Cubs-Mets: The mind-blowing statistics that prove Daniel Murphy just might have a deal with the devil


Cubs-Mets: The mind-blowing statistics that prove Daniel Murphy just might have a deal with the devil

It would probably be safe to say half of Cubs fans didn't even know who Daniel Murphy was before the MLB playoffs started this season.

That's not a knock on Cubs fans - Murphy has been a solid (yet unspectacular) player for the Mets for seven years and the Cubs just do not see the Mets often enough for casual fans to take notice.

The entire country has certainly taken notice now. Murphy is hitting .357 this postseason with a .929 slugging percentage while leading all of baseball with five playoff homers.

It's not just the power that has been impressive. It's been who he's hit the homers off of - Clayton Kershaw (twice), Zack Greinke, Jon Lester and Jake Arrieta.

In fact, he's the first player to homer off all three top Cy Young candidates (Kershaw, Greinke, Arrieta) this season.

Murphy's been so hot, the Cubs actually intentionally walked him in the third inning of Game 2. That's not a common occurrence for a guy with only 62 career homers and a career high of 14 longballs in a season (set this year).

[SHOP CUBS: Buy Cubs playoff gear]

"He's locked in," Cubs catcher David Ross said. "We're not scared of anybody. We're gonna try to put ourselves in the best scenario to win, whether that's to pitch to him or around him. That's for him to figure out and us to know.

"He's obviously feeling sexy right now, so we're gonna try to change that."

Murphy's homer off Arrieta in the first inning of Game 2 was maybe his most impressive. It came on a courveball on a 1-2 pitch that sat at the knees and on the inside portion of the plate.

On 1-2 counts this season, Arrieta allowed just one homer, a .102 batting average and a .156 slugging percentage.

The pitch was so low, it was only 12.76 inches off the plate. Which makes Murphy's homer even more improbable. From FoxSports:


According to the data mined from PITCHF/x via Baseball Savant, major-league hitters swung at 14,318 pitches that were as low or lower than Arrieta's curveball to Murphy. Seventy-four percent of the time, they swung and missed, because simply putting the bat on the ball down there is difficult. Sixteen percent of the time, they fouled the ball off. Only 10 percent of swings -- 1,457 to be exact -- ended up resulting in a ball in play. 


So it's rare enough to take a pitch that low and hit it fair, but Murphy didn't hit it, he elevated it. And that's pretty amazing too. 


Of the 1,457 balls in play on swings at pitches no higher than 12.76 inches off the ground, 73 percent resulted in ground balls. Even hitters who made contact at swings in these locations almost always hit it on the infield, which makes perfect sense given how low these pitches are. Only 12 percent of balls in play on these low swings resulted in a fly ball or a popup, and that's 12 percent of the subset of swings that put the ball in play to begin with. As a percentage of total swings at pitches that low, only 1.2 percent resulted in a fly ball or pop fly.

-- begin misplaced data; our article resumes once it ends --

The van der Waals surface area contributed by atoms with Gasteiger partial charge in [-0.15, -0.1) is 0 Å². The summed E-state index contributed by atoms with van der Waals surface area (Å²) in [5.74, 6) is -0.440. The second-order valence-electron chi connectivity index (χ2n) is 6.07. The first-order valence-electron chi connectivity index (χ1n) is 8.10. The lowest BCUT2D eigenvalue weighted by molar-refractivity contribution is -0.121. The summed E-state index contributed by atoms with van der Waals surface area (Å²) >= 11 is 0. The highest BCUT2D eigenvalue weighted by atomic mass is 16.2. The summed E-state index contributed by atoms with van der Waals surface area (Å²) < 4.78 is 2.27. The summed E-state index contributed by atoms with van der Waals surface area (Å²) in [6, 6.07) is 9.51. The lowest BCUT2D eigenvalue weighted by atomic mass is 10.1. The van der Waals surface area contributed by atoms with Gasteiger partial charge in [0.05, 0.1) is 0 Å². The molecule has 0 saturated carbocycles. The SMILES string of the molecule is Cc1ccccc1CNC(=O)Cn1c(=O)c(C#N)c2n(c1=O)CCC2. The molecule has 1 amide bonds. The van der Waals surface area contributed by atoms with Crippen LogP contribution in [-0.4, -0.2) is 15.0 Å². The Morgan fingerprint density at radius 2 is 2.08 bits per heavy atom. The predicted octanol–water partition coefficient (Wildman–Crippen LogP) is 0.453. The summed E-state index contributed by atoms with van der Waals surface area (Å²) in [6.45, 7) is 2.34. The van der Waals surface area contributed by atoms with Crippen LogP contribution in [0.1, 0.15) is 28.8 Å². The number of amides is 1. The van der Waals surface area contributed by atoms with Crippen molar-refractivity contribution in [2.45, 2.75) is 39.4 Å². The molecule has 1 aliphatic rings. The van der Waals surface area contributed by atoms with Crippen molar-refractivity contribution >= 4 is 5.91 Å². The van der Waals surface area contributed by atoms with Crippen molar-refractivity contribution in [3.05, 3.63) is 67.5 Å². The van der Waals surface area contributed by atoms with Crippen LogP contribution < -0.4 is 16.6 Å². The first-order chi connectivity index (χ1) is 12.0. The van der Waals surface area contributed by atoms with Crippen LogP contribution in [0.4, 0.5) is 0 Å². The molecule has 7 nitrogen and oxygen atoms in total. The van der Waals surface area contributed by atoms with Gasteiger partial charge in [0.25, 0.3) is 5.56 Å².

In terms of exit velocity, the numbers don't exactly back up Murphy's homer, either. He hit the ball at just 91 mph, according to Statcast, which is right around the average exit velocity for a ball put in play in the MLB this season.

Murphy's bomb was only the 46th homer over the fence on a ball hit 91 mph or less in all of baseball in 2015.

So maybe Murphy does have a deal with the devil? Either way, Cubs' Game 3 starter Kyle Hendricks knows he needs to be careful.

[RELATED - Kyle Hendricks welcomes pressure of pitching in 'must-win' game]

"He's swinging a hot bat," Hendricks said after the Cubs' workout Monday at Wrigley Field. "Sometimes, the best thing to do is pick your spots. See when guys are on base, when they're not, when you can pitch around him.

"Regardless, when he comes up, you've definitely got to be careful. You can't make any mistakes with him. But you do want to get the ball down.

"That one yesterday was down, but it was coming towards him and he just got to it. So hopefully I can stay on the edges more and keep it down with him."

Cubs Talk Podcast: Sitting down with new Cubs coaches Chili Davis and Jim Hickey


Cubs Talk Podcast: Sitting down with new Cubs coaches Chili Davis and Jim Hickey

Spring training baseball games are up around the bend, but before the boys of summer get into organized action, two of the team’s new coaches Chili Davis and Jim Hickey sit down with Kelly Crull.

Plus, Vinnie Duber joins Kelly to discuss these baseball conversations including the memorable first words of Kyle Schwarber to Chili Davis, “I don’t suck!"

Listen to the full episode at this link (iOS users can go here) or in the embedded player below. Subscribe to the podcast on Apple Podcasts.

Changes aren't exactly popular, but Cubs and Sox — except maybe Willson Contreras — will adapt to baseball's new pace-of-play rules